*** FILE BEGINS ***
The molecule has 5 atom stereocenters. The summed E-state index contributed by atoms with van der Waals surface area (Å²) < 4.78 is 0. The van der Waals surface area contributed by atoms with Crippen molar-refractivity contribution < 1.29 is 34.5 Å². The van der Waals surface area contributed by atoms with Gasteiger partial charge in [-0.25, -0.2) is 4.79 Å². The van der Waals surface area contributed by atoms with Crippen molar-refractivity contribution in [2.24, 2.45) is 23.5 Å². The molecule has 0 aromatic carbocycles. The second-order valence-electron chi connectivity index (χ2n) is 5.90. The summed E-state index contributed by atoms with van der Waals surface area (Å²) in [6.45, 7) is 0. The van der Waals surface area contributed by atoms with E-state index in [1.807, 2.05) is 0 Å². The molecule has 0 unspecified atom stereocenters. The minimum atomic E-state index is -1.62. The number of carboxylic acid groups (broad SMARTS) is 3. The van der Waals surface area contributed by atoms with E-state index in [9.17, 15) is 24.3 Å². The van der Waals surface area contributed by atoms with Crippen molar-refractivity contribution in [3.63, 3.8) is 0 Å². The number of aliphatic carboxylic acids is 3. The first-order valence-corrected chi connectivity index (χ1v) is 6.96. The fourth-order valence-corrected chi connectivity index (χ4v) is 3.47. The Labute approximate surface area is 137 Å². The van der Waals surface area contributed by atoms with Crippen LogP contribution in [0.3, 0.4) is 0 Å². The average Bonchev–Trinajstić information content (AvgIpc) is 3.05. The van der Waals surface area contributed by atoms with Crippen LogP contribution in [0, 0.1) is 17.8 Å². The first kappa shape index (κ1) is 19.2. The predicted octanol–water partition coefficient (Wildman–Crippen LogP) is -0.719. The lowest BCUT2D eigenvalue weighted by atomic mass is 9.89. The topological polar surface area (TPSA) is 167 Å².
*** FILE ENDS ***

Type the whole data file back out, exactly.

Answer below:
The molecule has 5 atom stereocenters. The summed E-state index contributed by atoms with van der Waals surface area (Å²) < 4.78 is 0. The van der Waals surface area contributed by atoms with Crippen molar-refractivity contribution < 1.29 is 34.5 Å². The van der Waals surface area contributed by atoms with Gasteiger partial charge in [-0.25, -0.2) is 4.79 Å². The van der Waals surface area contributed by atoms with Crippen molar-refractivity contribution in [2.24, 2.45) is 23.5 Å². The molecule has 0 aromatic carbocycles. The second-order valence-electron chi connectivity index (χ2n) is 5.90. The summed E-state index contributed by atoms with van der Waals surface area (Å²) in [6.45, 7) is 0. The van der Waals surface area contributed by atoms with E-state index in [1.807, 2.05) is 0 Å². The molecule has 0 unspecified atom stereocenters. The minimum atomic E-state index is -1.62. The number of carboxylic acid groups (broad SMARTS) is 3. The van der Waals surface area contributed by atoms with E-state index in [9.17, 15) is 24.3 Å². The van der Waals surface area contributed by atoms with Crippen molar-refractivity contribution in [3.63, 3.8) is 0 Å². The number of aliphatic carboxylic acids is 3. The first-order valence-corrected chi connectivity index (χ1v) is 6.96. The fourth-order valence-corrected chi connectivity index (χ4v) is 3.47. The Labute approximate surface area is 137 Å². The van der Waals surface area contributed by atoms with Crippen LogP contribution in [0.3, 0.4) is 0 Å². The average Bonchev–Trinajstić information content (AvgIpc) is 3.05. The van der Waals surface area contributed by atoms with Crippen LogP contribution in [0, 0.1) is 17.8 Å². The first kappa shape index (κ1) is 19.2. The predicted octanol–water partition coefficient (Wildman–Crippen LogP) is -0.719. The lowest BCUT2D eigenvalue weighted by atomic mass is 9.89. The topological polar surface area (TPSA) is 167 Å².